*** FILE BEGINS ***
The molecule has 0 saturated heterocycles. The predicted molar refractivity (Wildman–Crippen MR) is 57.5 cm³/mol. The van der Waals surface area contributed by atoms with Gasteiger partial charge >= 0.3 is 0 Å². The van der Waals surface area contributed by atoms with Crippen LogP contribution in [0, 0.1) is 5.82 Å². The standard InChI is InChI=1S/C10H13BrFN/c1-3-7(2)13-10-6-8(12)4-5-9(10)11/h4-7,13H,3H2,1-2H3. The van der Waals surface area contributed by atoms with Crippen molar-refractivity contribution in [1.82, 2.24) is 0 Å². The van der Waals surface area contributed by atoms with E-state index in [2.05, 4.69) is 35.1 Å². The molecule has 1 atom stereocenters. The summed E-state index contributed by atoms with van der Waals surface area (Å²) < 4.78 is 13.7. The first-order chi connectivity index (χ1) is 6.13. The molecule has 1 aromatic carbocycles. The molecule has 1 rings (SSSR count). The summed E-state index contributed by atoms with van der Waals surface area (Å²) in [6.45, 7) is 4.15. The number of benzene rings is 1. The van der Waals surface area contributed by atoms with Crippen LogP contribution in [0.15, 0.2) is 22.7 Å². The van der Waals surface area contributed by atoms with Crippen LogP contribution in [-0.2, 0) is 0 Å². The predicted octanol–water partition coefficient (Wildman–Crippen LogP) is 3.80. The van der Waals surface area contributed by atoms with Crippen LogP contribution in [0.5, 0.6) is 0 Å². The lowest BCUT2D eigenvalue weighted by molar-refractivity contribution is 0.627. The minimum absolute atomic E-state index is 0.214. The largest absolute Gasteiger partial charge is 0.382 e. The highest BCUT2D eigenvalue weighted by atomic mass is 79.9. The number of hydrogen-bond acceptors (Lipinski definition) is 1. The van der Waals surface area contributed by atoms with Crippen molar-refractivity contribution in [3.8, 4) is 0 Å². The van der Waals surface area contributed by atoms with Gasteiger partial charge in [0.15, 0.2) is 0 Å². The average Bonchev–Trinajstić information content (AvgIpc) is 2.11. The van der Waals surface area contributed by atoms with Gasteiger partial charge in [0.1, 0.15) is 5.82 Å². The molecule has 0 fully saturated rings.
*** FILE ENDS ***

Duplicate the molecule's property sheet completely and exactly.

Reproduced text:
The molecule has 0 saturated heterocycles. The predicted molar refractivity (Wildman–Crippen MR) is 57.5 cm³/mol. The van der Waals surface area contributed by atoms with Gasteiger partial charge >= 0.3 is 0 Å². The van der Waals surface area contributed by atoms with Crippen LogP contribution in [0, 0.1) is 5.82 Å². The standard InChI is InChI=1S/C10H13BrFN/c1-3-7(2)13-10-6-8(12)4-5-9(10)11/h4-7,13H,3H2,1-2H3. The van der Waals surface area contributed by atoms with Crippen molar-refractivity contribution in [1.82, 2.24) is 0 Å². The van der Waals surface area contributed by atoms with E-state index in [2.05, 4.69) is 35.1 Å². The molecule has 1 atom stereocenters. The summed E-state index contributed by atoms with van der Waals surface area (Å²) < 4.78 is 13.7. The first-order chi connectivity index (χ1) is 6.13. The molecule has 1 aromatic carbocycles. The molecule has 1 rings (SSSR count). The summed E-state index contributed by atoms with van der Waals surface area (Å²) in [6.45, 7) is 4.15. The number of benzene rings is 1. The van der Waals surface area contributed by atoms with Crippen LogP contribution in [0.15, 0.2) is 22.7 Å². The van der Waals surface area contributed by atoms with Crippen LogP contribution in [-0.2, 0) is 0 Å². The predicted octanol–water partition coefficient (Wildman–Crippen LogP) is 3.80. The van der Waals surface area contributed by atoms with Crippen LogP contribution in [0.5, 0.6) is 0 Å². The lowest BCUT2D eigenvalue weighted by molar-refractivity contribution is 0.627. The minimum absolute atomic E-state index is 0.214. The largest absolute Gasteiger partial charge is 0.382 e. The highest BCUT2D eigenvalue weighted by atomic mass is 79.9. The number of hydrogen-bond acceptors (Lipinski definition) is 1. The van der Waals surface area contributed by atoms with Crippen molar-refractivity contribution in [3.8, 4) is 0 Å². The van der Waals surface area contributed by atoms with Gasteiger partial charge in [0.15, 0.2) is 0 Å². The average Bonchev–Trinajstić information content (AvgIpc) is 2.11. The van der Waals surface area contributed by atoms with Gasteiger partial charge in [0.1, 0.15) is 5.82 Å². The molecule has 0 fully saturated rings.